The movie Valhalla Rising caught me off guard a little, it turned out to have a lot more about it than I initially thought.
From the style of artwork and the reference to Bronson (a film I have no interest in seeing whatsoever), it is easy to assume that Valhalla Rising is going to be an ultra-violent gore-fest that has no real depth to it and is simply a macho “lads movie”. On one level, I suppose it could be seen as that. Certainly the violence is brutal and there is quite a bit of it. However, there is a lot more psychological depth to Valhalla Rising as well.
The basic story is that of a Norse prisoner, held by a local tribe, apparently in Scotland, and used as a gladiatorial fighter, taking on all comers and more or less beating them to a pulp! The lead role (referred to only as One Eye) is taken by Mads Mikkelsen, probably best know for his role Le Chiffre in the Daniel Craig Casino Royale, but he has also had parts in King Arthur and Clash of the Titans (keeping it within my interest zone). I don’t think his character says even one word throughout the film, preferring to simply glower at people or indeed beat them to a pulp. The character that probably has the most depth is that of Are, played by Maarten Stevenson. A boy who helps One Eye escape from his captors and then accompanies him throughout the rest of the film.
Through a roundabout route One Eye ends up joining a party of early crusaders, heading off by boat, to the Holy Land. Unfortunately due to a heavy fog they end up landing in a very different place (I wont give the location away, but lets just say that it must have been one heck of a fog…). At this point the film shifts gear completely, the first half has the feel of a grim and vaguely historical version of the 1982 Conan the Barbarian movie. The second half, however can best be described as a Viking Apocalyspe Now. The party of warriors that One Eye is travelling with, slowly descends into madness and death, as they begin to starve and are also picked off by the local natives.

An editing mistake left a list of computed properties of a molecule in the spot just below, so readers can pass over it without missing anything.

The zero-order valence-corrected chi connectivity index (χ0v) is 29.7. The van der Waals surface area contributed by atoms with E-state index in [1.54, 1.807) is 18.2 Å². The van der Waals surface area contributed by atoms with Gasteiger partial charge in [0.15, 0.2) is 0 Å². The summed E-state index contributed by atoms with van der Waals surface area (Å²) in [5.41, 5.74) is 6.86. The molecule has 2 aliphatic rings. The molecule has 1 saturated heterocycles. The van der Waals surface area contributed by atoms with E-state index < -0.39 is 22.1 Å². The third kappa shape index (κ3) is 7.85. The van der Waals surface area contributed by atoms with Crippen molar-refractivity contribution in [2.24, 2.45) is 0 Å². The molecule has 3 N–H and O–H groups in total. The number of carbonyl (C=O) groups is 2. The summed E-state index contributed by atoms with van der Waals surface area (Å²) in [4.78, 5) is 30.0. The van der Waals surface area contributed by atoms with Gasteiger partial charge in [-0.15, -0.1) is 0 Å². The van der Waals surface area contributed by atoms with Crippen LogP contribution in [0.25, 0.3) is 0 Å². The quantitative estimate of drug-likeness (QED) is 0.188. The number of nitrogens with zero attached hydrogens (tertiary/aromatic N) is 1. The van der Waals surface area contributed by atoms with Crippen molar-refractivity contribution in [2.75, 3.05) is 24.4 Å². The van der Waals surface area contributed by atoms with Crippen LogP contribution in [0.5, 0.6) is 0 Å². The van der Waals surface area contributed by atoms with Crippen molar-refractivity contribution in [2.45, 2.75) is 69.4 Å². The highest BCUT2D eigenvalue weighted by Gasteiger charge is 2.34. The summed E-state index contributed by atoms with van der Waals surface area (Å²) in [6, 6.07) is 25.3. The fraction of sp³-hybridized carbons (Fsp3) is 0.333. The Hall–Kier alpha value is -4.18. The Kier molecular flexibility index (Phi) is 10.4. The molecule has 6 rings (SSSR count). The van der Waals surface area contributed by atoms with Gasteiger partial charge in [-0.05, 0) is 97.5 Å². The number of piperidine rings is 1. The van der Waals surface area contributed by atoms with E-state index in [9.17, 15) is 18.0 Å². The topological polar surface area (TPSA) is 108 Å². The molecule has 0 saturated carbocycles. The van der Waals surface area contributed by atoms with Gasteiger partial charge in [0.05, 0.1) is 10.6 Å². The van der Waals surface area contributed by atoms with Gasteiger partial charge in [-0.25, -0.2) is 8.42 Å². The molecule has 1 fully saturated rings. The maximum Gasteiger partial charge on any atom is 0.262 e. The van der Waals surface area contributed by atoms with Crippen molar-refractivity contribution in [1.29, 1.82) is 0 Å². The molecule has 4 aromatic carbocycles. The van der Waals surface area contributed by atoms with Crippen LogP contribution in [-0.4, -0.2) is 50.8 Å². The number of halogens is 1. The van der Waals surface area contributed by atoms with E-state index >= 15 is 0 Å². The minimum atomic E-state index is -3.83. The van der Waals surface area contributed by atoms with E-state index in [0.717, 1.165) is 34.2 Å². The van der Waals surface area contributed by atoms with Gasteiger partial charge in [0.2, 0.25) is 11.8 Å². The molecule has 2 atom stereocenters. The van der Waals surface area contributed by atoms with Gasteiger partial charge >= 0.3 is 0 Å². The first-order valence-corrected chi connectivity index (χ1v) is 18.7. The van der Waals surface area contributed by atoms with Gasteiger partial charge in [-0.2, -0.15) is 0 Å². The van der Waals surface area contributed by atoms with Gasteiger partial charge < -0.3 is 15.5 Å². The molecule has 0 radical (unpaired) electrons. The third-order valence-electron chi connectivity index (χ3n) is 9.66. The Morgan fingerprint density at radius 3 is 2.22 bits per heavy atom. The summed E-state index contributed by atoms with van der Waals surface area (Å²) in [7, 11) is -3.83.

This is a very dark and oppressive movie, I think a “bunch of lads” just looking for a fun film with plenty of gore and not much depth would probably be sorely disappointed. However, for myself, I was actually very much surprise, and I found it both interesting and thought provoking. Quite beautifully shot, although again, against a dark and oppressive landscape, the design of the film is minimal, but very well done.
As for the DVD itself, it features a half hour “making of” documentary which is well worth watching, if only to get inside the head of the director and to get some idea of where he was coming from with the film itself.
Director Nicholas Winding Refn